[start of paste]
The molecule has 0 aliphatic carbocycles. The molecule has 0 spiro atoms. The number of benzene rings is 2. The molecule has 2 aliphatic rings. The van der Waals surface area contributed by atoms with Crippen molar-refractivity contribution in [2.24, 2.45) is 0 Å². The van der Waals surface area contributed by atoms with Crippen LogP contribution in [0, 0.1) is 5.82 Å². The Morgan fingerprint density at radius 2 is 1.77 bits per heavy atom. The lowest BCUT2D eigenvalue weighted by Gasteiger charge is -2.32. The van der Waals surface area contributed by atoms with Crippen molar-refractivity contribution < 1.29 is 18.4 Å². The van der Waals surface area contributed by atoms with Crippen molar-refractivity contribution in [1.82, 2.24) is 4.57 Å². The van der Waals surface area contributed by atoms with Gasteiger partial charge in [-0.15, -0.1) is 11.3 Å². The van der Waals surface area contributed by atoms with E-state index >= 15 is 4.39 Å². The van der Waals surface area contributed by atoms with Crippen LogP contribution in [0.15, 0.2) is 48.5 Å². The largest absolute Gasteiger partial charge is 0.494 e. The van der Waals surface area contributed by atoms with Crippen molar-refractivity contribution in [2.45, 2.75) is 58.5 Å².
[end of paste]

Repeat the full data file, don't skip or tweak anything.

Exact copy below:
The molecule has 0 aliphatic carbocycles. The molecule has 0 spiro atoms. The number of benzene rings is 2. The molecule has 2 aliphatic rings. The van der Waals surface area contributed by atoms with Crippen molar-refractivity contribution in [2.24, 2.45) is 0 Å². The van der Waals surface area contributed by atoms with Crippen LogP contribution in [0, 0.1) is 5.82 Å². The Morgan fingerprint density at radius 2 is 1.77 bits per heavy atom. The lowest BCUT2D eigenvalue weighted by Gasteiger charge is -2.32. The van der Waals surface area contributed by atoms with Crippen molar-refractivity contribution < 1.29 is 18.4 Å². The van der Waals surface area contributed by atoms with Crippen molar-refractivity contribution in [1.82, 2.24) is 4.57 Å². The van der Waals surface area contributed by atoms with Gasteiger partial charge in [-0.15, -0.1) is 11.3 Å². The van der Waals surface area contributed by atoms with E-state index >= 15 is 4.39 Å². The van der Waals surface area contributed by atoms with Crippen LogP contribution in [0.15, 0.2) is 48.5 Å². The largest absolute Gasteiger partial charge is 0.494 e. The van der Waals surface area contributed by atoms with Crippen molar-refractivity contribution in [2.45, 2.75) is 58.5 Å².